Another Piece of History – The Firehouse Pole

Another Piece of History – The Firehouse Pole

The image of a fire station for many people includes bright red fire engines, a Dalmatian, firefighters, and the firehouse pole or fireman’s pole or fire pole. It’s an iconic fixture associated with fire stations in so many movies. How often have you had people ask you in a conversation, “When did they start using those brass poles in fire stations, and why?” Frequently, right? Well if you’ve never had the answer, this is the post for you.

firehouse pole

First a quiz to evaluate your skills at guessing the correct answer. This is multiple choice and not an essay. Relax.

firehouse pole

History of the Firehouse Pole – The Quiz

How and why was the firehouse pole first introduced?

firehouse pole

A)  Maypole—On May Day in 1902 at a firehouse in London, England, resident firefighters celebrated the occasion with festive dancing around a maypole. At the sounding of a fire alarm for call to action, the firefighters rushed to the stairwell in unison, jamming against each other at the uppermost step. One of the firefighters, slower than his brethren, seeing the blockage of bodies at the stairs ahead, used the may pole to slide down from an open window. Carling beer may have been an influential factor in the historic event.

firehouse poleB)  Pole Vault—A Boston, Massachusetts firefighter who enjoyed pole vaulting for relaxation decided to take his pole home with him after a field practice in July 1893. Since his work shift was scheduled immediately after the practice, he brought his pole into the firehouse, not wanting to risk theft if left in his carriage. A fellow firefighter solved the dilemma for temporary storage when he suggested resting the pole through a new stairwell construction hole in the second story floor. A fire alarm soon sounded. In a rush to descend to the fire wagon, one of the men slid down the pole.

firehouse pole

C)  Pole Dancing—Six firefighters held a bachelor party at a local exotic dance pub in Sydney, Australia on a September 1921 evening. Watching one of the dancers perform a routine using a brass pole, one of the men who was attentively contemplating her skills, suddenly yelled, “Hey, we could do that!” Following some very odd expressions from his companions, he convinced them to bring the dancer and her pole to the firehouse. Interested in a continuation of the entertainment, they agreed. Once a hole was cut in the second story floor and the pole affixed to the ground floor, Easy May (the dancer’s name) performed a twirling, sliding descent from second floor. All personnel at the firehouse gawked in appreciation of the demonstration. The pole became a permanent fixture in that firehouse and was nicknamed, “The Easy May.”

firehouse pole

D)  Flagpole—A Canadian construction firm was contracted to install a flag pole at a Toronto firehouse in November 1889. On the scheduled day for setting up the flag pole, a fierce snow storm arose. Because of a heavy booking for the coming days and weeks, the construction company stuck with plan for installation in spite of the bitter conditions. Once the work crew arrived at the firehouse and got out into the blinding, heavy snowfall they quickly realized the folly of attempting an installation of the flag pole on that day. But install, they must. One of the crew screamed out a suggestion above the howling winds. The others quickly nodded agreement. And so, the men carried the pole into the firehouse, chopped a hole in the ceiling, through the floor above, and raised the pole through the breach. The firefighters gathered around the upper portion of the pole protruding into the second story sleeping quarters. After minutes of silence, one of the men spoke. “It looks nice. Should we hoist the Union Jack, the Red Ensign or the governor’s flag?”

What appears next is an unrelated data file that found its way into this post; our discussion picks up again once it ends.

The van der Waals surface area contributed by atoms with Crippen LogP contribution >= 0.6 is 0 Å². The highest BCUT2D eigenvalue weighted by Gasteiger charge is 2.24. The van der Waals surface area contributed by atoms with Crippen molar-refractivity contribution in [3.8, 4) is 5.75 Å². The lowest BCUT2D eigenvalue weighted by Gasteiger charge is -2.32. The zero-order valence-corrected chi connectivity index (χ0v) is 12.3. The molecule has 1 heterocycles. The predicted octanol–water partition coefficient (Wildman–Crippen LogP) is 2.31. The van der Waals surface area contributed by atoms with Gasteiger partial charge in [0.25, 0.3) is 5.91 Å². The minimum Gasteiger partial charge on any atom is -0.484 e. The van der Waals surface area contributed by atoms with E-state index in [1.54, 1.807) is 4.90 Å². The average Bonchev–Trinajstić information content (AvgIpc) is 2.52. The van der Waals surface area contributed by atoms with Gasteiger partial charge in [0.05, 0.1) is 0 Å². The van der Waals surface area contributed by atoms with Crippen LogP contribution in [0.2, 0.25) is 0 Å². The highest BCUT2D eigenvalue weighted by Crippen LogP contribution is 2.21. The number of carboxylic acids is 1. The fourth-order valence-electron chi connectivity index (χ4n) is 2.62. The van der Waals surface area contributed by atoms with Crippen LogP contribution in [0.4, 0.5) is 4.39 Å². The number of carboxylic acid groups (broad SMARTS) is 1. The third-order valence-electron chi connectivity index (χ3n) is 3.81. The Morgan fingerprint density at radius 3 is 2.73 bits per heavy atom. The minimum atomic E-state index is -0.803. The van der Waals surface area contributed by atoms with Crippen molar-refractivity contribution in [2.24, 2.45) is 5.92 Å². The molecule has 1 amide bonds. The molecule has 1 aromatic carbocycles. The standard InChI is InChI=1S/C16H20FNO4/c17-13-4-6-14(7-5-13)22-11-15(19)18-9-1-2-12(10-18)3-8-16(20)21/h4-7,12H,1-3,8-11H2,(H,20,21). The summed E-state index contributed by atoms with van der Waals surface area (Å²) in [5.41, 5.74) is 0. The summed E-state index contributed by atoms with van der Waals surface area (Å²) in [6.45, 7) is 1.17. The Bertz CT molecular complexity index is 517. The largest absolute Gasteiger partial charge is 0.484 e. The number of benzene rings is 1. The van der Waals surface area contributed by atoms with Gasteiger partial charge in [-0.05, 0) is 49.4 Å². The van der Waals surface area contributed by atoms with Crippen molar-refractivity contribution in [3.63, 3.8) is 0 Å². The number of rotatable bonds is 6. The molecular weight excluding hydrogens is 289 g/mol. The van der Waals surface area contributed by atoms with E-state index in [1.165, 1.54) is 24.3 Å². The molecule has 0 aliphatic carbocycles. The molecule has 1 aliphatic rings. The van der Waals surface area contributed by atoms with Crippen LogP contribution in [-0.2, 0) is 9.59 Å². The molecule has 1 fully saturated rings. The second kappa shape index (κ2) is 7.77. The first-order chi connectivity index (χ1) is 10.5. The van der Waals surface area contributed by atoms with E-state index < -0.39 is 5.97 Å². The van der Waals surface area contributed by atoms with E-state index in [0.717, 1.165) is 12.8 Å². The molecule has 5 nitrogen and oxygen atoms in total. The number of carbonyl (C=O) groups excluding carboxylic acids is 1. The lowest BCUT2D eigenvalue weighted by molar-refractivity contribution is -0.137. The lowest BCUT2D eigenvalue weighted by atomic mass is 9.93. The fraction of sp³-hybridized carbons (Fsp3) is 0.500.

firehouse pole

E)  Hay Binding Pole—Wooden binding poles were used to secure hay on wagons. Horses at early firehouses fed on hay and the poles were frequently stored in firehouse lofts. In 1878 at a firehouse in Chicago, Illinois, a firefighter decided to slide down a hay binding hole to reach the ground level quickly during an alarm sounding. The captain at the firehouse, witnessing how quickly the firefighter reached the fire wagon on the ground floor, had a pole made from pine, coated with varnish and wax. The firefighters from that firehouse soon became the butt of jokes by firefighters all over Chicago, but they were always the first fire wagon to arrive at the scene of a fire.

THE ANSWER

Click or Touch the Image Below for the Answer

firehouse pole

Note:

This post prompted by a suggestion from my editor, Judy Berlinski, and the following passage from the upcoming novel, Three Remain:

Entering the station with Sunshine on his heels, the same disquiet he felt at Frank’s home surfaced. He called, his voice echoing throughout the empty garage. Two fire engines sat pristine in their allotted spaces, but no people. The glossy, bright-red trucks awaited call to action with a crew that did not exist.

Twisting to take in the deserted surroundings, Sunshine mumbled, “Maybe you should shimmy up the brass pole thing they all have. Where is it? I can’t see one.”

“One story building.”

Sunshine whispered, “It’s creepy in here, let’s go.”

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